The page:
Disturbance, then, forms an underside to Colour Field, via the inclusion of decorative but noxious weeds in its design and their impact upon Australian native flora and ecosystems. Most of the plants used in Colour Field were imported to Australia in the colonial era as garden ornamentals for display purposes. Made up of Pattersons Curse/Salvation Jane (purple), English and Spanish Broom (yellow), Olive and Bridal Creeper (green), Bulbil Watsonia and Montbretia (red), Pampas Grass, Three-cornered Garlic/Angled Onion, Quaking Grass/Blowfly Grass and White Flowered Fumitory (white), it encompasses European and other introduced plant species that have infested large tracts of land, reduced habitats for local fauna, and replaced native plant communities. The inclusion of salt furthermore refers to increased rates of salinity in Australia following European colonisation, a result of rising groundwater tables and clearing of the land. Representing a form of environmental colonisation - the 'desire in a new country for imprinting the values of the old'(5) — it presents a dystopian vision rather than earthly paradise. In this regard Colour Field resonates perhaps most strongly with Australian landscape painting of the Heidelberg era and beyond, with its evocations of colour and light on one hand, and - in the works of Drysdale, Nolan and Boyd - its parallel narratives of environmental devastation.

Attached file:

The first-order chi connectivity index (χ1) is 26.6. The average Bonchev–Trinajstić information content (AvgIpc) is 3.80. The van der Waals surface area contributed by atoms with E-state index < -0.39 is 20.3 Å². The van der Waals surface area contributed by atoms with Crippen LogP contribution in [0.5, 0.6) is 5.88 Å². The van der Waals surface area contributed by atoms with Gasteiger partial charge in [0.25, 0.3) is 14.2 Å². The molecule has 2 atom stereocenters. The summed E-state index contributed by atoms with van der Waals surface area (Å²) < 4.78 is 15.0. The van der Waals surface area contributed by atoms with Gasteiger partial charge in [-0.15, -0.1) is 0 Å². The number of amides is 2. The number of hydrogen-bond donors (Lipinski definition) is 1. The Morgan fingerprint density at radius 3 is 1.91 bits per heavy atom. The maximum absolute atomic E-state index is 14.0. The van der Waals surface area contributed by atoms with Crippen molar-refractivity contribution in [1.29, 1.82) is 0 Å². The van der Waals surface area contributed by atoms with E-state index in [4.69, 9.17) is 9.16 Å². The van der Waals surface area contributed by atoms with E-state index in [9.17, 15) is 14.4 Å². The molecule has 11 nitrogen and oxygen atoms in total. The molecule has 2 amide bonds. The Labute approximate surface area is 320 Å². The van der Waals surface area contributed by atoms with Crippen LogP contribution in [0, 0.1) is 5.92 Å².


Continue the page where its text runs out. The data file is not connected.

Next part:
Colour Field unites Berkowitz’s art historical and environmental concerns. Situated between the orderly and the entropic, harmony and discord, it reflects a modern-day landscape of complexity and change. In his Writings, Robert Smithson decried outright the pictorial approach to nature, proposing that 'The gardens of history are being replaced by sites of time'(6). Suggesting that pictorial conventions are the product of a particular era and ideology, and reflect ways of constructing nature, art historian Gary Shapiro concludes that 'they are not escapes from time and history but hostages to temporality'. Sites of time, alternately, 'are those locations that manifest the forces of growth, change, decay, spoliation, mixture, and drift' 7 . Berkowitz’s sculptures and installations bear out this shift in meaning, their makeshift construction and transitory existence like a work in progress, caught between invention and completion.
1. Natalie King 'Bag lady', Lauren Berkowitz; Bags, Bottles, Newspapers, exhibition catalogue, Karyn Lovegrove Gallery, Melbourne 1994, np.
2. Artist's notes, 2001, np.
3. Simon Schama 'Arcadia redesigned', Landscape and Memory, Fontana Press, Great Britain, 1996, 525.
4. Simon Schama, 530.
5. Roger McDonald The Tree in Changing Light, Knopf Books, Australia, 2001, 56.
6. Gary Shapiro Earthwards; Robert Smithson and Art After Babel, University of California Press, USA, 1997, 120.
7. Gary Shapiro, 120.
Senior Curator at the Museum of Contemporary Art, Sydney
Copyright © 2002, the author and the Samstag Art Museum, South Australia